Football fanatics LISTEN UP

Can you guess this team's color?   Image courtesy of Creative Commons/Google
Can you guess this team’s color? Image courtesy of Creative Commons/Google

Football season is here in full force.  I can tell because my Facebook newsfeed has blown up with friends donning their team’s logos and colors.  Every commercial on TV seems to have a brown leather ball as its centerpiece.    Pee wee league, high school, college and pretty soon, NFL.  My Sunday afternoon background nap music suddenly becomes announcers commentating, whistles blowing and crowd noise–sometimes cheering, sometimes booing. Nothing puts me to sleep faster, except golf, of course.

For the first time in my life though, I’m really trying to learn this game. Not because I want to grow closer to my husband (or son, for that matter), although hopefully those things will happen.  It’s not because I feel I’m missing out (hey, I’ve made it this long clueless!)  I’m only trying to learn the game of football because of my new job.  I’ve discovered when you’re a reporter for a hometown newspaper, sports are a major part of the writing.  Football has quickly become my nemesis.

So, I’ve read a few self-help articles.  Football for Dummies.  Beginner’s Guide to Football.  And it’s still Greek to me. It’s amazing that my son just “picked it up” by watching hours and hours of this with his dad.  I’ve spent at least the same amount of time and have little to nothing to show for it.  (Sidenote:  Don’t underestimate the power of motivation in learning).

Now, I am motivated.  It’s one thing to be in a room full of people (all football aficionados) who are watching the game together and disguise your lack of knowledge. Clap when they clap, moan when they moan.   It’s quite another to be responsible for writing down what you witness  and give the entire town the opportunity to realize you’re an imposter.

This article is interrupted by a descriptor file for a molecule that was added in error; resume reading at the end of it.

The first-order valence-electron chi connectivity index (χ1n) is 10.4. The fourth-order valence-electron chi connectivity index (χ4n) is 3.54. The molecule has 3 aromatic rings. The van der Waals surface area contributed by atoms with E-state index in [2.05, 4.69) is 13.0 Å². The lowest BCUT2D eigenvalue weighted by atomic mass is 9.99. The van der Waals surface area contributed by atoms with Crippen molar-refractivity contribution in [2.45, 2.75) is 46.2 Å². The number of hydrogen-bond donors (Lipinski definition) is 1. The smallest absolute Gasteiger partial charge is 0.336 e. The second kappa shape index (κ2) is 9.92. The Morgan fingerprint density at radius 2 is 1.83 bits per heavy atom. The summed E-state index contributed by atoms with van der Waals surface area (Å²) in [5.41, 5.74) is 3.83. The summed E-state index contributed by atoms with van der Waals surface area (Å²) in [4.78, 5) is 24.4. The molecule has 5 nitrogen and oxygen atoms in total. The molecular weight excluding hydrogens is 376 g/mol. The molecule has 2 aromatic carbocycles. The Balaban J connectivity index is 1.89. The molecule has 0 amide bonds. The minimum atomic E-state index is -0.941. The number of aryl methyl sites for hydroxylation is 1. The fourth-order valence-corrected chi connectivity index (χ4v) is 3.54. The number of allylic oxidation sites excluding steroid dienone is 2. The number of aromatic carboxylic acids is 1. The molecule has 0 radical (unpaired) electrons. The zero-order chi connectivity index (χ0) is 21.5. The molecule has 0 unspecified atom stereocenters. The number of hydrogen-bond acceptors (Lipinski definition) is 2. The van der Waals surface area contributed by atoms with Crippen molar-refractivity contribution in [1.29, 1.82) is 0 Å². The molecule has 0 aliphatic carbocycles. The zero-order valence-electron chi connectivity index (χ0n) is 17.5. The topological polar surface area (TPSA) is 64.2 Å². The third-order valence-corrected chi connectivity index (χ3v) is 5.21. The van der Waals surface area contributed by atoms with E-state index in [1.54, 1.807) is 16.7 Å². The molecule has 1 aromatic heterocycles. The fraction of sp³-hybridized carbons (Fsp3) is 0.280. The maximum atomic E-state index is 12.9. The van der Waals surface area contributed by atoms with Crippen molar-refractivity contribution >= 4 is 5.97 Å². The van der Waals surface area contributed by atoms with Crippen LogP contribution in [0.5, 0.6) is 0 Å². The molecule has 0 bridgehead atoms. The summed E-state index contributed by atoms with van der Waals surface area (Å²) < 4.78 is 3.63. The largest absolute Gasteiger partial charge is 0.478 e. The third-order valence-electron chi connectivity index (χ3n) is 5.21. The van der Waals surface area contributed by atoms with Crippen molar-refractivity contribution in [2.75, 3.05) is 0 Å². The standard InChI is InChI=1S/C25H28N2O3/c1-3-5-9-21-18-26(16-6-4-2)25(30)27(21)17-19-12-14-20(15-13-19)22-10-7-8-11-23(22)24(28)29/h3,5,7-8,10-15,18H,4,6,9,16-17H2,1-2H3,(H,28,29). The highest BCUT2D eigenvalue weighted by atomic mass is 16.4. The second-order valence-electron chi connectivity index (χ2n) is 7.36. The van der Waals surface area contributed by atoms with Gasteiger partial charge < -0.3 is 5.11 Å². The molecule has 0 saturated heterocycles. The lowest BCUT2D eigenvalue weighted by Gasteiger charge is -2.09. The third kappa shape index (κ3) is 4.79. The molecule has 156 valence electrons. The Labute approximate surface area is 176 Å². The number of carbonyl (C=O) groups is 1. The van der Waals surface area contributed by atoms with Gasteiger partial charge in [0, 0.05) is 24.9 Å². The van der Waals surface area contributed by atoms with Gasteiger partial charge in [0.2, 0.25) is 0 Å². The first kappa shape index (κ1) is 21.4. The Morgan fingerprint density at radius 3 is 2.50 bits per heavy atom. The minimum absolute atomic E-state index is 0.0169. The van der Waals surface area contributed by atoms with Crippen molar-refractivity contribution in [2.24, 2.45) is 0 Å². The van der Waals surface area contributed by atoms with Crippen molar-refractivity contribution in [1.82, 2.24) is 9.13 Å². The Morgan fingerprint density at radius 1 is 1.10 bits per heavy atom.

Since I’ve had football on my mind recently, I’ve identified 3 types of people in every stadium:

Myself and a young friend, rivals at a recent local high school football game.
Myself and a young friend, rivals at a recent local high school football game.
  • Spectator – neutral – just there watching it all .
  • Fair-weather fan – one that shows up as long as it’s easy – home games – winning streak – popular thing to do.
  • Fanatics – they go all out – could care less what anyone else thinks of them – is only there to cheer on the team, win or lose. They know the stats, the players and could recite the rule book, if needed.

Just because you wear the correct colored jersey, sport the team’s hat and ring a cowbell doesn’t make you a true fan or knowledgeable about your team.

Actually, it makes you a hypocrite, doesn’t it?   A person who puts on a  false appearance.   I admit I’ve been that person that pretends they know and follow the team, but they don’t really.  Yet we don’t ostracize football fans that way, do we?  We accept one and all, as long as they’re cheering for the “right” team — ours!

I think churches have the same types of people in their pews.

  • Spectator – neutral – just there watching it all.  Not involved and easily distracted.  They come and go, with no real commitment.
  • Fair-weather fan – one that shows up as long as it’s easy and convenient.  If there’s no better offer on Sunday, they’ll come to church.  .Or, if church is going ‘their’ way, they’ll come.
  • Fanatics – they go all out – could care less what anyone else thinks of them – is only there to cheer on the team, win or lose.   They are familiar with the rule book too (the Bible) and often recite it.  Their faith might take a licking but it keeps on ticking.  They have their eyes on the prize and won’t stop till they get it.

So, there may be some hypocrites among us, but as long as their cheering for God’s team, let’s not ostracize them.  Instead, maybe we can encourage them to grow into a true blue fanatic!

 

 

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